And others who knew Don well spoke highly, too. Mark Leopold, now retired, was Field Manager for the NKU Center for Environmental Restoration. He called Don “a servant of the forests and community… a top technical forester and the most strategic community leader and organizer. His knowledge and recommendations were the foundation of the local urban forestry program, and even more so state and national impact.”

Sherry Curran was a colleague with Don on the Northern Kentucky Urban & Community Forestry Council, and she also saw his involvement at Campbell County and regional land use planning meetings. Sherry, like others, noted his thoughtful and organized presence at the meetings, and, she said, “is why he was asked to help the Banklick Watershed Council (https://www.banklick.org/) get started back in 2002. With Don’s help, the BWC got off to a strong start and is now considered a model for other watershed groups in Kentucky.” Summing up Don’s persona, Sherry noted: “Don was a bit like Superman, as he was mild-mannered but had the ability to influence change; change to quality-of-life issues relating to land use planning and management of our natural resources.”

For Cindy Minter, Director of Planning and Zoning, Campbell County Circuit Clerk, it was “not the positions that he held, but rather what he accomplished” calling him “a legend… a teacher, colleague and friend who valued the nature of the world and the grace that it gives everyone of us.” She mentioned a few of his contributions to the community:

Steve Flairty is a teacher, public speaker and an author of seven books: a biography of Kentucky Afield host Tim Farmer and six in the Kentucky’s Everyday Heroes series, including a kids’ version. Steve’s “Kentucky’s Everyday Heroes #5,” was released in 2019. Steve is a senior correspondent for Kentucky Monthly, a weekly NKyTribune columnist and a former member of the Kentucky Humanities Council Speakers Bureau. Contact him at sflairty2001@yahoo.com or visit his Facebook page, “Kentucky in Common: Word Sketches in Tribute.” (Steve’s photo by Ernie Stamper)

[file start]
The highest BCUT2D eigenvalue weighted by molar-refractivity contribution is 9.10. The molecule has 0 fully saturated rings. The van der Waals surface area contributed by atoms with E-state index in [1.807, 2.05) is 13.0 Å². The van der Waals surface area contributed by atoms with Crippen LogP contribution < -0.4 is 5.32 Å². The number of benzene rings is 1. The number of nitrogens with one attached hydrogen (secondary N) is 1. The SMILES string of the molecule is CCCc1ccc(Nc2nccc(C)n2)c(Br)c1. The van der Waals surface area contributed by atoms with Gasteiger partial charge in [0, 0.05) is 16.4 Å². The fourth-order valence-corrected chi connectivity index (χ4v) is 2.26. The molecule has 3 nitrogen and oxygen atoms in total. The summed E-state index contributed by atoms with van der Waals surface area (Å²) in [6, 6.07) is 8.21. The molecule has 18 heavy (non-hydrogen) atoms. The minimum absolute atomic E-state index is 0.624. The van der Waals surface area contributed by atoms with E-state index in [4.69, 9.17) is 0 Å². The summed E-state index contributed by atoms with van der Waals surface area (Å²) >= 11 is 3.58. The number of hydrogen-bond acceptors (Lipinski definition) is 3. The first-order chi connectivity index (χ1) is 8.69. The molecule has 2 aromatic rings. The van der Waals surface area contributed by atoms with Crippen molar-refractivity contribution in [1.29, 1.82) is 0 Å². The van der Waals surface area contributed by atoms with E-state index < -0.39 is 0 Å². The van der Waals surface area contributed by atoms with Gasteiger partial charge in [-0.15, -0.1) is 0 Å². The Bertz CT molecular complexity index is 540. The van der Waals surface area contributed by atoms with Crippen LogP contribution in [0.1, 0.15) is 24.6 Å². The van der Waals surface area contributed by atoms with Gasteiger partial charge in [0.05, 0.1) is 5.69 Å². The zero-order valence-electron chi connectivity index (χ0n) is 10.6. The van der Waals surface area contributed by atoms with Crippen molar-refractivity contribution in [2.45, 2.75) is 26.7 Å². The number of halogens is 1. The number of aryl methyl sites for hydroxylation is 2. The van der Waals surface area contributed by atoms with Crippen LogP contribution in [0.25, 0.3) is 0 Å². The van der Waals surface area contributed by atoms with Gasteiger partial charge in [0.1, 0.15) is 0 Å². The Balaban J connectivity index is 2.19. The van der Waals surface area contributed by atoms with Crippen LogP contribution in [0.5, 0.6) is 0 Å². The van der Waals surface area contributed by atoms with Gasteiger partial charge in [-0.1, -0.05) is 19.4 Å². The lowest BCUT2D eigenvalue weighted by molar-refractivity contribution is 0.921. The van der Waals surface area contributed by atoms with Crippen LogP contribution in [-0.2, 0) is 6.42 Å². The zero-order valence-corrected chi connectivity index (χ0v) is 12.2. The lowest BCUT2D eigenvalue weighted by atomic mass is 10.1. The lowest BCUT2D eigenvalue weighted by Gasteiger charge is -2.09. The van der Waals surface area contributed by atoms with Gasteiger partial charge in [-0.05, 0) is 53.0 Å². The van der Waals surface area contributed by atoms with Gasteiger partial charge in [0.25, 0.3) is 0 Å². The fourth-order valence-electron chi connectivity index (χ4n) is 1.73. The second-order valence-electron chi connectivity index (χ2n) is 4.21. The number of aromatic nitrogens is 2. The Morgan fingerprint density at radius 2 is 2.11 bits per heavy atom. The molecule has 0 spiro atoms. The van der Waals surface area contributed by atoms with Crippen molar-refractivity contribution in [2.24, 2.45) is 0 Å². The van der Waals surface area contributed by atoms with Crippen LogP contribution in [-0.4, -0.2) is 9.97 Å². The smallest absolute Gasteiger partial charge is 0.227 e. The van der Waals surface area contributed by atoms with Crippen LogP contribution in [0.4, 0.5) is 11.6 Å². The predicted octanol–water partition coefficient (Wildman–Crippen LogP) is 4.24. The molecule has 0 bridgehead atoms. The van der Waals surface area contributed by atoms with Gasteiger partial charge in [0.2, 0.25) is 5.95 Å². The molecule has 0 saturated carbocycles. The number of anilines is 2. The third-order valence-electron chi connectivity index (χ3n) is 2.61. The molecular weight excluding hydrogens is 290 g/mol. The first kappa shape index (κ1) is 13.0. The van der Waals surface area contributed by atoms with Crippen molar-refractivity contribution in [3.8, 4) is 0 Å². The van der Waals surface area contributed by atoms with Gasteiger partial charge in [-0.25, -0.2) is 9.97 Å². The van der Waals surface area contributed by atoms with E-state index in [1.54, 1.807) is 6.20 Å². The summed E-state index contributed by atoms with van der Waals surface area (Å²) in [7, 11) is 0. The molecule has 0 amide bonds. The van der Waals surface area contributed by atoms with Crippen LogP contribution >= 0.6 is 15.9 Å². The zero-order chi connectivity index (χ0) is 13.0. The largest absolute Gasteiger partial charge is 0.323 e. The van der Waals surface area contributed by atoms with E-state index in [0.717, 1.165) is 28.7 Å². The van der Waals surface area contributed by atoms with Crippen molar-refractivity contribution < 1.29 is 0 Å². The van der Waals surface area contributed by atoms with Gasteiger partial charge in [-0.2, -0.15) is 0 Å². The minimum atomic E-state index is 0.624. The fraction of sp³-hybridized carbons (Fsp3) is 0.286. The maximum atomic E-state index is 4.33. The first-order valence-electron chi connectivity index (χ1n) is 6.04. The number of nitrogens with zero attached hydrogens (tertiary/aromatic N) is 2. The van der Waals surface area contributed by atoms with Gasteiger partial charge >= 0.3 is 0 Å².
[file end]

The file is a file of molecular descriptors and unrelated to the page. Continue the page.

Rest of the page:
• documented Campbell County’s farms, establishing the framework that “our land is not vacant or undeveloped land.”

• “helped us appreciate the value of a grove of trees, especially the old growth forest at St. Anne’s (at Melbourne).”

• “highlighted the value of restoring Hawthorne Crossing (near Alexandria), which led to its conservation and continuing restoration.”

• “recognized that small farms collectively serve a larger purpose,” leading the conservation district to establishing agricultural districts.

Sam Girton, one of Don and Mary Martha’s three offspring and now a professor in visual communication at Ohio University, said that when his father dealt with people having totally different viewpoints, he’d always acknowledge their passions and affirmed that both sides were making valid points. “But he would draw a conclusion and take a stand for what he thought was right,’” said Sam. “The thing about my dad was that he wasn’t motivated by money, or power, or greed… (but) was always motivated by principle. You would never think you ‘would be scammed by the guy.’ Integrity was important.”

And what was it like for Sam, as a youngster, being around such a nature-loving father?

“He always had us (his children) out in the woods while he was working on a project. My grandpa had taken Dad on trips to the West when he was a kid and he said that had always had a lasting impact on him.”
Sam recalled the land his father bought in Campbell County before Sam was even born, not far from Alexandria (Ky.). “It was way out in the sticks, and on his vacations—we lived in Washington, D.C.—he got one-week vacations, and he would go out for a week and work on his property, and I’d walk behind him bravely for days on end,” Sam said, grinning. “I was in the Boy Scouts, and he went with us on some of our trips. He always had some insight on the outdoors on these trips.”

Sam’s mother was a civil engineer, and also worked for the Forest Service. She and Don met at a conference, and Sam affirmed that they “were compatible in many ways.” His dad, he figures, was probably introverted and one “who liked to do his thing. But he was “well-spoken and very thoughtful and pretty comfortable making a presentation, but I think that comes from 30 years doing that for the Forestry Service.”

Don Girton worked hard to nurture our land, and he worked hard in guiding others to collaboratively nurture our land. He did both successfully, and he left us a stirring legacy on which to build. I wish I had personally met him.